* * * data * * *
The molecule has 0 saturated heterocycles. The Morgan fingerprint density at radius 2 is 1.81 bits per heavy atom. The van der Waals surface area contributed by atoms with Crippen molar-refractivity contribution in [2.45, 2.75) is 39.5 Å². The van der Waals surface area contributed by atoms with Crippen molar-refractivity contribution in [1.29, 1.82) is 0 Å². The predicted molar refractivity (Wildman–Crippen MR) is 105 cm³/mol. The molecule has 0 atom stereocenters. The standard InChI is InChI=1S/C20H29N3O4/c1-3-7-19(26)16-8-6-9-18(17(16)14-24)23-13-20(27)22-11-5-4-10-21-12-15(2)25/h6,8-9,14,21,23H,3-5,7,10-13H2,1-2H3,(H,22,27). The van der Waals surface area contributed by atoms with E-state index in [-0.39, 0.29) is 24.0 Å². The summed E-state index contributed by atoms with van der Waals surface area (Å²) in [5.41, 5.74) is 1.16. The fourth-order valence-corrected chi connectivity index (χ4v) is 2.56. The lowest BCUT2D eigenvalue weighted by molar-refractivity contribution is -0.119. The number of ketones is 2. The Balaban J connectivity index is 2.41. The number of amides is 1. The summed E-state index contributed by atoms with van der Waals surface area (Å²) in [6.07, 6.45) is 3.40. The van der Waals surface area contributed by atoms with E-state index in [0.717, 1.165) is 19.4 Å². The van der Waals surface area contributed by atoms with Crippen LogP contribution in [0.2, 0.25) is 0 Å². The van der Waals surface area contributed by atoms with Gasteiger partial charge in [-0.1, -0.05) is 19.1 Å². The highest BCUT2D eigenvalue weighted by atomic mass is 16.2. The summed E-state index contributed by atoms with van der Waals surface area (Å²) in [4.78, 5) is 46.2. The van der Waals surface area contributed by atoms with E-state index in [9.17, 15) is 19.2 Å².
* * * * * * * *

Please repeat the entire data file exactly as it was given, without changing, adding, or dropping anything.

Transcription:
The molecule has 0 saturated heterocycles. The Morgan fingerprint density at radius 2 is 1.81 bits per heavy atom. The van der Waals surface area contributed by atoms with Crippen molar-refractivity contribution in [2.45, 2.75) is 39.5 Å². The van der Waals surface area contributed by atoms with Crippen molar-refractivity contribution in [1.29, 1.82) is 0 Å². The predicted molar refractivity (Wildman–Crippen MR) is 105 cm³/mol. The molecule has 0 atom stereocenters. The standard InChI is InChI=1S/C20H29N3O4/c1-3-7-19(26)16-8-6-9-18(17(16)14-24)23-13-20(27)22-11-5-4-10-21-12-15(2)25/h6,8-9,14,21,23H,3-5,7,10-13H2,1-2H3,(H,22,27). The van der Waals surface area contributed by atoms with E-state index in [-0.39, 0.29) is 24.0 Å². The summed E-state index contributed by atoms with van der Waals surface area (Å²) in [5.41, 5.74) is 1.16. The fourth-order valence-corrected chi connectivity index (χ4v) is 2.56. The lowest BCUT2D eigenvalue weighted by molar-refractivity contribution is -0.119. The number of ketones is 2. The Balaban J connectivity index is 2.41. The number of amides is 1. The summed E-state index contributed by atoms with van der Waals surface area (Å²) in [6.07, 6.45) is 3.40. The van der Waals surface area contributed by atoms with E-state index in [0.717, 1.165) is 19.4 Å². The van der Waals surface area contributed by atoms with Crippen LogP contribution in [0.2, 0.25) is 0 Å². The van der Waals surface area contributed by atoms with Gasteiger partial charge in [-0.1, -0.05) is 19.1 Å². The highest BCUT2D eigenvalue weighted by atomic mass is 16.2. The summed E-state index contributed by atoms with van der Waals surface area (Å²) in [4.78, 5) is 46.2. The van der Waals surface area contributed by atoms with E-state index in [9.17, 15) is 19.2 Å².